When we look back on our lives, we often aren’t watching a perfect recording of what has happened to us.
Instead, our brains are creating a story. Certain memories immediately stand out to us more than others, then our brains find meaning in those memories and transform them into a coherent narrative of events.
Our brains are “meaning-generating” machines. We don’t just observe our world, but we add meaning to it. We can’t help but look back on our past and think, “This happened in my life because of X, and then that led me to Y.”
We all tell ourselves these stories whether we realize it or not. Some people try to take conscious control of these stories through cognitive therapy, where individuals work on finding new meaning in their past, present, and future.
There’s a great book that just came out called Step Out of Your Story which teaches you step-by-step writing exercises you can do to reframe your stories and find new meaning and insight in them.
It shares really interesting exercises in introspection, and provides a practical way for you to dive deeper into your story and begin taking conscious control over it. The book includes a healthy combination of both “cognitive therapy” and “writing therapy.”
Our emotional experiences often have a physical component to them.
When we’re nervous, we may feel a churning in our stomachs. When we’re disappointed, we may feel our hearts sink. And when we’re embarrassed, we may feel our faces flush.
Our emotions don’t just exist in our minds, but also in our bodies. This is why it’s difficult to rationalize your emotions away, because they usually exist at a visceral level that is beyond thoughts or words.
In The Body Keeps the Score the Dutch psychiatrist Bessel van der Kolk does an excellent job describing how this physical component to our emotions plays a huge role in post-traumatic stress disorder (PTSD).
Part of the reason our emotions have a physical component is because they are often coupled with a desire to take action. When we feel afraid and threatened, there’s a natural instinct to “fight or flight.”
However, during traumatic experiences, individuals are often completely trapped and helpless. They are victims of forces beyond their control. So their nervous systems kick into overdrive, but there is no way to act on these feelings. They are just stuck.
For those of us who have never been very health-focused throughout our lives, it can be very difficult to build a new healthier lifestyle.
We often see exercise as a “chore” that needs to be done. We try out new routines and diets because we think they are what we should do to “lose weight,” or to “look better,” or to “live longer.”
But while these are good goals to have, they usually aren’t very motivating.
Why? Because they are based on external factors (“we exercise because society says it’s good”), rather than internal factors (“we exercise because we like it and it makes us feel good.”)
Imagine how much easier it would be to build a healthier lifestyle if you genuinely enjoyed the physical activities you participated in?
This is one of the major themes in the new book No Sweat: How the Simple Science of Motivation Can Bring You a Lifetime of Fitness by behavioral psychologist Michelle Segar.
In this article, I’ll describe the key ideas mentioned in the book and how these have transformed my own health-related habits.
When we think of “psychopaths” our minds usually jump to serial killers, terrorists, and pathological manipulators.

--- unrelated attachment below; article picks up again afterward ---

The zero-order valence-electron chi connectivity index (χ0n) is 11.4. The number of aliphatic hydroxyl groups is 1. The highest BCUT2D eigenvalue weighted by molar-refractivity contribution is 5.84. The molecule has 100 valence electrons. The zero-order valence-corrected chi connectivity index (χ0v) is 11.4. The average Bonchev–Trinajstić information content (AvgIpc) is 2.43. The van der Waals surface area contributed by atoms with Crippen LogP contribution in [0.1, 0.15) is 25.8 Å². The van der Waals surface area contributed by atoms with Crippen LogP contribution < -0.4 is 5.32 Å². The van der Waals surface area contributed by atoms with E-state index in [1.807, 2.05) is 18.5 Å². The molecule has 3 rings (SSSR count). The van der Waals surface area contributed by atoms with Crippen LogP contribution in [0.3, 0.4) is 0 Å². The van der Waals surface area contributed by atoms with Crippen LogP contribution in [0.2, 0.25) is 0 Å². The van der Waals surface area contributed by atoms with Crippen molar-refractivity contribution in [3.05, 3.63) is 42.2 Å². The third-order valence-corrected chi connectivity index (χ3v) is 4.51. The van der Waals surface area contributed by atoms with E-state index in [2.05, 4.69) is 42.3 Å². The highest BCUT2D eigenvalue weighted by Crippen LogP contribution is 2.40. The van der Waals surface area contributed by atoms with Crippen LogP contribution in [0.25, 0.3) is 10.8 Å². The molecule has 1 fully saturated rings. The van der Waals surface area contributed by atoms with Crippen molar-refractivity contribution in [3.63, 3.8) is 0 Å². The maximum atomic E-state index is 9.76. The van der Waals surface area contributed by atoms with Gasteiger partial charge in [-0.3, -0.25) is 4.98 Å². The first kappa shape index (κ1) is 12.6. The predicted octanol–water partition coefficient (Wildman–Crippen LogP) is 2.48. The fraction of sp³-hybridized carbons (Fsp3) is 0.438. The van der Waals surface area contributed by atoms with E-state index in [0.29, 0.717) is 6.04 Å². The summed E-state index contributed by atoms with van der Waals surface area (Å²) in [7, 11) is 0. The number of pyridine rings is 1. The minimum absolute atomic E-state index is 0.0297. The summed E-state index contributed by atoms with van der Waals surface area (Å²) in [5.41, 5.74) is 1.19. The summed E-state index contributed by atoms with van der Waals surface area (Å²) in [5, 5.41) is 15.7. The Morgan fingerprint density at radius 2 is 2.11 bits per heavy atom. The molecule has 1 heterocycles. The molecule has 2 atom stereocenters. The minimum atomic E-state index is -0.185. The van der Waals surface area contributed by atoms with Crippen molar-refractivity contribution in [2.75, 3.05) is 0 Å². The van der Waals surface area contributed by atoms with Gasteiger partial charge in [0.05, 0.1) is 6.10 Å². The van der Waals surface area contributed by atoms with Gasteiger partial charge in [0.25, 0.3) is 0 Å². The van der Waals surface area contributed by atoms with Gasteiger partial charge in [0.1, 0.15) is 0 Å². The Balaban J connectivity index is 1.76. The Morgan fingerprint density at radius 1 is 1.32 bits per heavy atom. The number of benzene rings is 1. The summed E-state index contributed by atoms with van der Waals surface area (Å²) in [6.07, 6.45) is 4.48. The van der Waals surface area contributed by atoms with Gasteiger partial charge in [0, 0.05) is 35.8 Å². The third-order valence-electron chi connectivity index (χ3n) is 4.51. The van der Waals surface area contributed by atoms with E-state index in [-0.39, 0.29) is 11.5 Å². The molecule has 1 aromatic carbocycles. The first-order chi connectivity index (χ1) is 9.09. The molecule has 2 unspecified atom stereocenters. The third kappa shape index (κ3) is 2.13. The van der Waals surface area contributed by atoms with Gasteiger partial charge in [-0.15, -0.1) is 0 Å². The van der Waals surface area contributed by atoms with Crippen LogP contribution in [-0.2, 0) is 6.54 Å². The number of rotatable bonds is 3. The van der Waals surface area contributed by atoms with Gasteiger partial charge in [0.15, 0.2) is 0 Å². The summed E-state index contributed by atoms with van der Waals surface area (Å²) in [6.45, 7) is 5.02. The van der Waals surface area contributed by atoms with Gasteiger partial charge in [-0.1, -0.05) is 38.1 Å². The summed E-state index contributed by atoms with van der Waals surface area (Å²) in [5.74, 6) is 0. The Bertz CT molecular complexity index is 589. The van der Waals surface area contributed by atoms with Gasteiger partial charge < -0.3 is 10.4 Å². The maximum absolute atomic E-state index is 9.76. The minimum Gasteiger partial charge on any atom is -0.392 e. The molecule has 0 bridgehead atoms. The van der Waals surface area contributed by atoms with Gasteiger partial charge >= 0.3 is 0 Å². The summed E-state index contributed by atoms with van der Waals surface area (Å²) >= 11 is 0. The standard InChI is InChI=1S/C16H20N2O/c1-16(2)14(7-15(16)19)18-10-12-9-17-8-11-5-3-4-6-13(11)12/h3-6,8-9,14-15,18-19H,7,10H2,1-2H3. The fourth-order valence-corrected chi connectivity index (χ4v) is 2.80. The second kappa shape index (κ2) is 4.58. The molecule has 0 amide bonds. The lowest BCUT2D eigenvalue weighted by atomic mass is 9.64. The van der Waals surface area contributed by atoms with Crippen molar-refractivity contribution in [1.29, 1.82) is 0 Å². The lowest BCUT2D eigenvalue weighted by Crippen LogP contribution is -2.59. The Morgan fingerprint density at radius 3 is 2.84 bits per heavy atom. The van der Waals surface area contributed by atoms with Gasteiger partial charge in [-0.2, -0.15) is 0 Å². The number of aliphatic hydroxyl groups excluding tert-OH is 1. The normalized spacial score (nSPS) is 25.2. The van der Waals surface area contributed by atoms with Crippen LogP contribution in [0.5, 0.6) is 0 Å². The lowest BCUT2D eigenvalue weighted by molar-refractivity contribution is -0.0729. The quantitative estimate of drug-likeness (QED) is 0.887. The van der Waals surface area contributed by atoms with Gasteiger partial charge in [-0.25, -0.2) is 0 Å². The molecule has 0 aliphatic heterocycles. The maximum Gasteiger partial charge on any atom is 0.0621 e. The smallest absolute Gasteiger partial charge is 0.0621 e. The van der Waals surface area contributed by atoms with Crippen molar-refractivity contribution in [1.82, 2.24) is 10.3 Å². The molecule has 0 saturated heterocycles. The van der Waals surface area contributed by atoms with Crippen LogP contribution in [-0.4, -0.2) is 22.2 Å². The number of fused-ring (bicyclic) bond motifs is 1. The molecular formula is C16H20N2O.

However, according to The Wisdom of Psychopaths, this only describes a small part of the picture. Today, psychologists are beginning to see “psychopathy” as a spectrum that we all lie on to some degree.
At extreme levels, psychopathy can lead to a lot of antisocial and destructive behaviors; but in moderate levels, it can actually come with interesting advantages.
For example, psychopaths tend to be very focused, ambitious, and confident when it comes to achieving their goals. A person who has very low levels of psychopathy probably isn’t very good at standing up for themselves and what they believe in.
According to psychiatrist Kevin Dutton, one key difference between “clinical psychopaths” and “functional psychopaths” is that the functional ones know the right context to exhibit their psychopathic characteristics.
Our personality is often much more flexible than we think, especially depending on the circumstances.
We often change our speech, body posture, facial expressions, and behaviors depending on the context of a situation and the people we are interacting with.
In this way, one could say we put on different “selves” or “personas” depending on who it is we are interacting with and where we are.
How you interact with a friend from college is going to be very different than how you interact with your boss. And how you interact in a classroom is going to be very different than how you interact at a party or bar.
In Me, Myself, and Us: The Science of Personality and the Art of Well-Being, it describes how our personalities are influenced by 3 main factors: biogenic (genes and biology), sociogenic (environment and culture), and ideogenic (personal constructs and goals).
According to renowned psychologist and professor Brian R. Little, the ideogenic factors are what create the “degrees of freedom” we have over our personalities.
A mother may be very introverted (biological) and have been raised in a quiet household (social), but when she throws a party for her daughter she becomes active and out-going for her guests, because being a “good mother” is a personal goal that means a lot to her (ideogenic).
We all “act out of character” every now and then. And sometimes it’s necessary for being a happier, healthier, and more dynamic human being.